Waterworks art exhibit lets multiple generations ponder side by side

Published 12:05 am Wednesday, August 23, 2023

SALISBURY — Over the summer, Waterworks Visual Arts Center has been providing people the freedom to venture off among both familiar and unknown settings through art, exploring at their own pace.

The “Nature Connects Us” exhibit has been going on since June and will end on Sept. 1, allowing anyone who has not seen it yet an opportunity to encounter these realistic, escapist art pieces that have personal origins for those who created them.

The objective of “Nature Connects Us” is to underline nature and the “natural world’s” universal and intricate influence on a vast number of concepts that continues to mystify. North Carolina-based artists Sarah Booze, Natalia Leigh and Cathy Johnson Sigmon each distinctly convene their work at Waterworks in order to indicate nature as a catalyst for what the world was and could be.

Natalia Leigh was born in Europe and has been living in the United States for nearly 20 years and has practiced oil painting for over 30 years. Leigh uses a black canvas for much of her work to better convey her hopefulness for life with nature playing a role in her paintings.

“She’s put some American symbolism in her art,” Membership and Outreach Coordinator Diana Cummings said. Cummings refers to the COVID medicine and toilet paper in some of her paintings on display that brings out memories of a time some people have not gotten over yet.

Sarah Booze is from the North Carolina foothills and has taught herself how to skillfully produce stunning and faithful depictions of the environment she knows so well. Paintings of rolling hills, clear waters and shade to stretch out in let families who visit the exhibit reminisce about where things matter most to them.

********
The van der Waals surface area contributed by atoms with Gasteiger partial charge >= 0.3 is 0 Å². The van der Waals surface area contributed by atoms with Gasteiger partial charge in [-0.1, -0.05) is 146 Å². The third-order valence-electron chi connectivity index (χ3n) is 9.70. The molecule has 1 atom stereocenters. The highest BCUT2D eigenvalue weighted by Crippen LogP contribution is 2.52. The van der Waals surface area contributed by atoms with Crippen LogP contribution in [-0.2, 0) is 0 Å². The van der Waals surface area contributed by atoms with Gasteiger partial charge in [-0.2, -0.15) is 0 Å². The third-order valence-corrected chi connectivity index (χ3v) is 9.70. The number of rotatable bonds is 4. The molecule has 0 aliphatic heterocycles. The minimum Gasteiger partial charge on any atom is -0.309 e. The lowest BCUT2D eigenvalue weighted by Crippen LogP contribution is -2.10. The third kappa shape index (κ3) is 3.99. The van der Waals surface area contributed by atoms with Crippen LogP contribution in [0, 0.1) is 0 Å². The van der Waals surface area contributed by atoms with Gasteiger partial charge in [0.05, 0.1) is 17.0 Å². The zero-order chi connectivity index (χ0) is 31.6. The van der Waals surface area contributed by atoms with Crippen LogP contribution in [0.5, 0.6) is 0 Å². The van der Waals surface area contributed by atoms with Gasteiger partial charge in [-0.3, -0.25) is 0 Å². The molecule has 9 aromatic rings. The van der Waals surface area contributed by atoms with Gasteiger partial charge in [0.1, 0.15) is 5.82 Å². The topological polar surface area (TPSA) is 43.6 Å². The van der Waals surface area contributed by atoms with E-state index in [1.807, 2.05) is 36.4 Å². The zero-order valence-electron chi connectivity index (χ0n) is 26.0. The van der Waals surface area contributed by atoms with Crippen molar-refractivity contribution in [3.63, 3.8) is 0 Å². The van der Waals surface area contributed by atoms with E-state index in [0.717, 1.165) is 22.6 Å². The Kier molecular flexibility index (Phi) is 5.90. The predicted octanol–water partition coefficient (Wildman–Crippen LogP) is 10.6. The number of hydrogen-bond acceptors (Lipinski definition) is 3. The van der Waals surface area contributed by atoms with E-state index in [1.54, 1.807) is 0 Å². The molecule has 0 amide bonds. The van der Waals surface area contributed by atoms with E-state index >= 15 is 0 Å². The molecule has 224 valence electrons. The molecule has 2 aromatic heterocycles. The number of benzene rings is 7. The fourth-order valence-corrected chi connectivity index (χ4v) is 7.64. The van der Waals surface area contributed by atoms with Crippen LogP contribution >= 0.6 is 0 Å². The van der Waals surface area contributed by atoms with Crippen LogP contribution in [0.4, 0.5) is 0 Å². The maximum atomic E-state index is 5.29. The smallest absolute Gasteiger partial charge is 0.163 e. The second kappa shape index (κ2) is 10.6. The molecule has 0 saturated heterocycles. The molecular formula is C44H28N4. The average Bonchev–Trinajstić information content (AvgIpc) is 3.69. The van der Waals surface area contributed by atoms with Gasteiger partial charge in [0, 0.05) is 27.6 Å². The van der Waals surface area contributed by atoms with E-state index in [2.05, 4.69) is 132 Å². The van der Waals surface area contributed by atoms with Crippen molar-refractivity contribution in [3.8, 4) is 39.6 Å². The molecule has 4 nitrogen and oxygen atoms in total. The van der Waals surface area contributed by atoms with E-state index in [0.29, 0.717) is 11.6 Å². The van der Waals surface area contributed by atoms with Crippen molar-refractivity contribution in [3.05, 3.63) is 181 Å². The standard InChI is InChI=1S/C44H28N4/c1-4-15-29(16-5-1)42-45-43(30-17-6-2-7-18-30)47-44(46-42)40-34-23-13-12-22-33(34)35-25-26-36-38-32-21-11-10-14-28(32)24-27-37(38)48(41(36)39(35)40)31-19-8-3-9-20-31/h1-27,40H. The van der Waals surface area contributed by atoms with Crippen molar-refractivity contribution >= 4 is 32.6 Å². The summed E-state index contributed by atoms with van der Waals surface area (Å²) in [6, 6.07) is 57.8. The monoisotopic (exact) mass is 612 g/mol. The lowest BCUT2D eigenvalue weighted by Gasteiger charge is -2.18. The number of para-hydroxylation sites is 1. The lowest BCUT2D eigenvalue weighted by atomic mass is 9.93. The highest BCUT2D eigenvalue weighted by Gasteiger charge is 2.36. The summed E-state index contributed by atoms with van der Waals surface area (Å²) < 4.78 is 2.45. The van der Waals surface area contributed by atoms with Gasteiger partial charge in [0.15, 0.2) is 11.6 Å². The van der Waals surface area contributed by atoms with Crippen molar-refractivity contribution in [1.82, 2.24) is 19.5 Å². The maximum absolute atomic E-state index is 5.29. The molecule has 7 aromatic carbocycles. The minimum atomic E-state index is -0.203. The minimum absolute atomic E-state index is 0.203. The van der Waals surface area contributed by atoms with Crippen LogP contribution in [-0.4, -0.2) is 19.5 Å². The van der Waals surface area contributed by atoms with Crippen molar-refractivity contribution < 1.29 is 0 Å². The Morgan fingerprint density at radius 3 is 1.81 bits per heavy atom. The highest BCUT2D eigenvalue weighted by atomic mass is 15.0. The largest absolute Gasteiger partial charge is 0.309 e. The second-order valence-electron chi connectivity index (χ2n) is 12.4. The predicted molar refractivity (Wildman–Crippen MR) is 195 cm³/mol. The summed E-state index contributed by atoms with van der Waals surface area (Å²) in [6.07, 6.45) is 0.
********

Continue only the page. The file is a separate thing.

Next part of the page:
“Fathers and sons and grandfathers found their fishing spot in this gallery. They were so sure that this artist had found their fishing spot,” Cummings said. “Everybody felt like they had been to these places.”

Another North Carolina native, Cathy Johnson Sigmon, has let nature contribute to the kind of art she makes in a remarkable way. The classic rock band Three Dog Night’s song “Joy to the World” has a prominent presence in the exhibit as it plays in one of the rooms and its lyrics are written on the walls. With that legendary opening, “Jeremiah was a bullfrog” people who grew up with the song and kids hearing it for the first time can experience the song together.

“We’ve had a lot of kids come in with their grandparents and they’ll turn their phones on, I’ve seen grandparents and kids singing and dancing,” Cummings said.

Cummings describes the exhibit as being “very family-friendly.” Waterworks provides visitors with a “search see & sketch” with 12 questions on it encouraging people to study and truly know as much of the art as they can.

“I love seeing older siblings helping the young siblings with the see and sketch. They spend a lot of time weaving in and out of the gallery trying to find the answers to the questions. It causes them to look a little deeper into the pictures,” Cummings said.

“Nature Connects Us” has been successful in its attempt to get these North Carolina artists to share their thoughts and emotions on how significant nature has been to them and to everyone else on Earth. It can be difficult to get this message across, but the response to the exhibit itself demonstrates its effectiveness.

“There’s something for everybody when they come in and I think a lot of our exhibits are diverse that way. It’s not always easy for a child to interpret, but the show has been easy for a child to interpret. It was a good one for the summer,” Cummings said.